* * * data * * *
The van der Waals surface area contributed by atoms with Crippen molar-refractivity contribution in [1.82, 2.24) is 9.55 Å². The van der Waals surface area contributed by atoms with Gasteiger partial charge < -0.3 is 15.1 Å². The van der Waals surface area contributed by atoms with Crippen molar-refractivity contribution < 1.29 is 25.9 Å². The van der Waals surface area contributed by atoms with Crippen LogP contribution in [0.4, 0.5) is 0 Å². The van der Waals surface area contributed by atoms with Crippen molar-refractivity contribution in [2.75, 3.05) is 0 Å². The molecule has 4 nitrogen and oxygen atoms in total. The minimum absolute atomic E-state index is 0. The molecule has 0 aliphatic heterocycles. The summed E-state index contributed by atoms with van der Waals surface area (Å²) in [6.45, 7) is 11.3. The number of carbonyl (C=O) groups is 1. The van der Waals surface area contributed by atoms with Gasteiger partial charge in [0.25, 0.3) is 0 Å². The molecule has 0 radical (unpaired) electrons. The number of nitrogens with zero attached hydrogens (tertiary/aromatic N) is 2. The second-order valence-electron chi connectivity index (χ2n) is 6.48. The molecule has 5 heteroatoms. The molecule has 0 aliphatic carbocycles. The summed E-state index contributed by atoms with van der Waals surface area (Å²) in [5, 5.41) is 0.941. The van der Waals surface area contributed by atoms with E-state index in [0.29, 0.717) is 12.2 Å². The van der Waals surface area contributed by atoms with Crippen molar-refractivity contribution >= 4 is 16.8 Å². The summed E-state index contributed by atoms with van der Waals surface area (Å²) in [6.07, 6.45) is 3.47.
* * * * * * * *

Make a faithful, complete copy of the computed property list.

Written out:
The van der Waals surface area contributed by atoms with Crippen molar-refractivity contribution in [1.82, 2.24) is 9.55 Å². The van der Waals surface area contributed by atoms with Gasteiger partial charge < -0.3 is 15.1 Å². The van der Waals surface area contributed by atoms with Crippen molar-refractivity contribution < 1.29 is 25.9 Å². The van der Waals surface area contributed by atoms with Crippen LogP contribution in [0.4, 0.5) is 0 Å². The van der Waals surface area contributed by atoms with Crippen molar-refractivity contribution in [2.75, 3.05) is 0 Å². The molecule has 4 nitrogen and oxygen atoms in total. The minimum absolute atomic E-state index is 0. The molecule has 0 aliphatic heterocycles. The summed E-state index contributed by atoms with van der Waals surface area (Å²) in [6.45, 7) is 11.3. The number of carbonyl (C=O) groups is 1. The van der Waals surface area contributed by atoms with Gasteiger partial charge in [0.25, 0.3) is 0 Å². The molecule has 0 radical (unpaired) electrons. The number of nitrogens with zero attached hydrogens (tertiary/aromatic N) is 2. The second-order valence-electron chi connectivity index (χ2n) is 6.48. The molecule has 5 heteroatoms. The molecule has 0 aliphatic carbocycles. The summed E-state index contributed by atoms with van der Waals surface area (Å²) in [5, 5.41) is 0.941. The van der Waals surface area contributed by atoms with E-state index in [0.29, 0.717) is 12.2 Å². The van der Waals surface area contributed by atoms with Crippen molar-refractivity contribution >= 4 is 16.8 Å². The summed E-state index contributed by atoms with van der Waals surface area (Å²) in [6.07, 6.45) is 3.47.